There is nothing ground-breaking about the theme I’ve recently noticed emerging from the interviews I’ve been conducting for my blog: the role that parents play on the balance that their children grow up to construct for themselves between “work” and everything else in life.
I mean, the impact of parenting has been discussed and written about since the beginning of time. Every generation has reflected on it in its own way. From Bible stories, to Shakespearean dramas, to modern-day psychology and literature – there are theories and hypotheses galore about how parents influence the life of their offspring.
The patterns I’ve noticed though are quite simple really. No intricate theory or hypothesis. But rather two general observations:
1. Parents influence their children’s work-life balance choices
In each interview I’ve conducted for my ‘Work-Life Balance Profile’ series to date, my subjects have described a connection of varied distinction between what they observed/learned/experienced from their parents’ work-life balance choices, and the values and attitudes they went on to develop in adulthood towards their own.
Invariably, it seems that often parents act as a baseline for how a person stacks up their own priorities. In some cases, this manifests itself in a person emulating behaviour and choices they admire in their parents, as seen in Matthew’s story. In others, a person may choose to go in a different direction to the example that was set to them during their upbringing, like Susan and John did; and sometimes a person’s determination is ignited under the influence of a parent, empowered not just to emulate certain values, but to go a step further and forge new paths in the spirit of their parents’ ambitions, as Sheara described doing in her story.
However it manifests itself, a parent’s power cannot be ignored or underestimated. It seems to exist whether we choose for it to, or not.
2. Every parent influences every child differently
I’ve noticed that there is no uniformity in how a parent’s influence can play out in the balance a person goes on to construct for themselves in adulthood.
It stands to reason that when a parent demonstrates unconditional love, acceptance and approval of their child’s accomplishments, a child is more likely to feel a greater degree of self-worth and contentment with their personal definition of “success” and work/life choices. Sam’s story offers a good example of this. And whilst the majority of stories I’ve written up indicate that positive parental experiences lead to greater confidence and satisfaction with one’s work-life balance, this does not seem to be a mutually exclusive outcome.
Take Sarah’s story for instance – despite the positive experiences derived from her parents’ work and life values, there is still the prevalence of “Imposter Syndrome”, “guilt” and “fear of failure”. Conversely, in his story, Tahmid described growing up with parents he “didn’t see eye to eye with”; yet, he went on to develop a resolute self-belief and confidence in his work-life choices.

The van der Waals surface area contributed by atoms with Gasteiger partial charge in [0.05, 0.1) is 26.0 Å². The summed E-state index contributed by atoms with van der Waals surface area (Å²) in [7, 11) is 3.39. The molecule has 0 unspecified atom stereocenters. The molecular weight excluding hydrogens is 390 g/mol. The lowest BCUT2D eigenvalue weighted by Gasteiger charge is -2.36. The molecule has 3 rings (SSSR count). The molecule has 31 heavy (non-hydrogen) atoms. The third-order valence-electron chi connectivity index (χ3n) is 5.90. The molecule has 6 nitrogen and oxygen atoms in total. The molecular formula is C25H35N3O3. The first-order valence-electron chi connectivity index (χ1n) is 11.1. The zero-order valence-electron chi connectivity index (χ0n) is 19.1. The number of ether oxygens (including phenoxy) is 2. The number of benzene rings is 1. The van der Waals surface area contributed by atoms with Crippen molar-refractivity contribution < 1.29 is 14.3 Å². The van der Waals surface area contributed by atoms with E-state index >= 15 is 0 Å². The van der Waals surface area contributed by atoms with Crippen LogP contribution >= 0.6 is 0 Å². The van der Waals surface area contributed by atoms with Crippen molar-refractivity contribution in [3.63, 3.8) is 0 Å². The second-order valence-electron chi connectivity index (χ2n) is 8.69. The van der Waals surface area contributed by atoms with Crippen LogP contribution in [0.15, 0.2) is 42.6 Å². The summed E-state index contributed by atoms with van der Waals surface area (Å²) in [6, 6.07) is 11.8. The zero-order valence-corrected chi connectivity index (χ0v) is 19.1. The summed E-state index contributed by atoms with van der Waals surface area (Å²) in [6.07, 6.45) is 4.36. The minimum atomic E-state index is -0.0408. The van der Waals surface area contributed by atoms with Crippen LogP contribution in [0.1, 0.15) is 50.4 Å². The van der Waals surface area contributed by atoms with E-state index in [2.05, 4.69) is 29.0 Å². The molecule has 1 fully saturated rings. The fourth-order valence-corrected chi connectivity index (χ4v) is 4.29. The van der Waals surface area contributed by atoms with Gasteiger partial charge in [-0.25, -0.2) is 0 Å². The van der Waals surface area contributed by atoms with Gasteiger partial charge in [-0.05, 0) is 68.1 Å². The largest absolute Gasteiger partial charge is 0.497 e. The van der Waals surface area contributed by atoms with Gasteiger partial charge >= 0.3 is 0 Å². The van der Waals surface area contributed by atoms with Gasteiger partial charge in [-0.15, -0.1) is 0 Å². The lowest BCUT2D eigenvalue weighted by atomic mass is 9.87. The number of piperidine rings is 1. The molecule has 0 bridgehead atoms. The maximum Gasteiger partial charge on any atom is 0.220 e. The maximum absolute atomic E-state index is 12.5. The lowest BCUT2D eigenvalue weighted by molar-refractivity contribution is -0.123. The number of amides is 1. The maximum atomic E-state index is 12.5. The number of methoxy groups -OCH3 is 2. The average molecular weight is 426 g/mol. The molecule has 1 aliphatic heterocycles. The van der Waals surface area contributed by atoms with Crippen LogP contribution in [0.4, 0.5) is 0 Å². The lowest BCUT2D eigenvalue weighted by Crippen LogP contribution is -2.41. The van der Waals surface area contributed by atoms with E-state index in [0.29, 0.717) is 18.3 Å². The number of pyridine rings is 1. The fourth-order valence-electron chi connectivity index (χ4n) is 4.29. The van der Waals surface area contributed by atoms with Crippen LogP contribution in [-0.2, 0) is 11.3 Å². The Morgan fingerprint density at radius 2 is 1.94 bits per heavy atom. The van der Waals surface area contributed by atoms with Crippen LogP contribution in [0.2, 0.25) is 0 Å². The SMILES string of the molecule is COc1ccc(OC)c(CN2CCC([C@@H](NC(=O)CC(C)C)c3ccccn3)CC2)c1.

Similarly, there does not seem to be any hard and fast rules about whether the impact of one’s parenting strengthens or diminishes with time, or with a parent’s absence. Darren, for example, who lost his mother at a young age, can still trace back the development of his attitudes towards work to her loss. Meanwhile Soli, whose parents have been present throughout her 30-plus years of working, continues to find her work-life balance impacted by her parents in various and evolving ways.
So, my convoluted point here is that there is no clear pattern to point to on this theme, other than the consistent complexity of the parent-child dynamic.
My overriding reflection on this theme is one of awe at the responsibility I myself now hold as a parent.
I’m reminded of the often-quoted poem I studied many years ago at school: ‘This be the Verse’, by Philip Larkin, which opens with the line:
“They f**k you up your mum and dad. They may not mean to, but they do”.
In my youth, it was the first part of the stanza that caught my attention; now it’s the latter.
They may not mean to, but they do.
Intentional or not, a parent’s attitude to work, and their relationship with it, evidently impacts the attitudes and relationship their children go on to develop around work. What’s more, it is also likely to impact on their personal definitions of “success” and the balance they go on to pursue between work and life in adulthood.
One could argue that the outcome of this kind of influence is not necessarily the most critical to a child’s personal development and contentment. And that in adulthood, there is a degree of choice as to how a person consciously harnesses the effects of the parenting situation they were born into. Nevertheless, it’s hard to ignore the cause and effect that this theme highlights.
As a parent, there are no rules or guarantees that your influence will result in positive outcomes, however mindful and authentic an approach is taken. With power comes responsibility and privilege too; and there is something both reassuring and terrifying in accepting that there is no fixed formula or “right” or “wrong” way to support your child to find their balance.
So again, no answers as such. But a reflection I thought worth sharing. I hope that you’ll agree.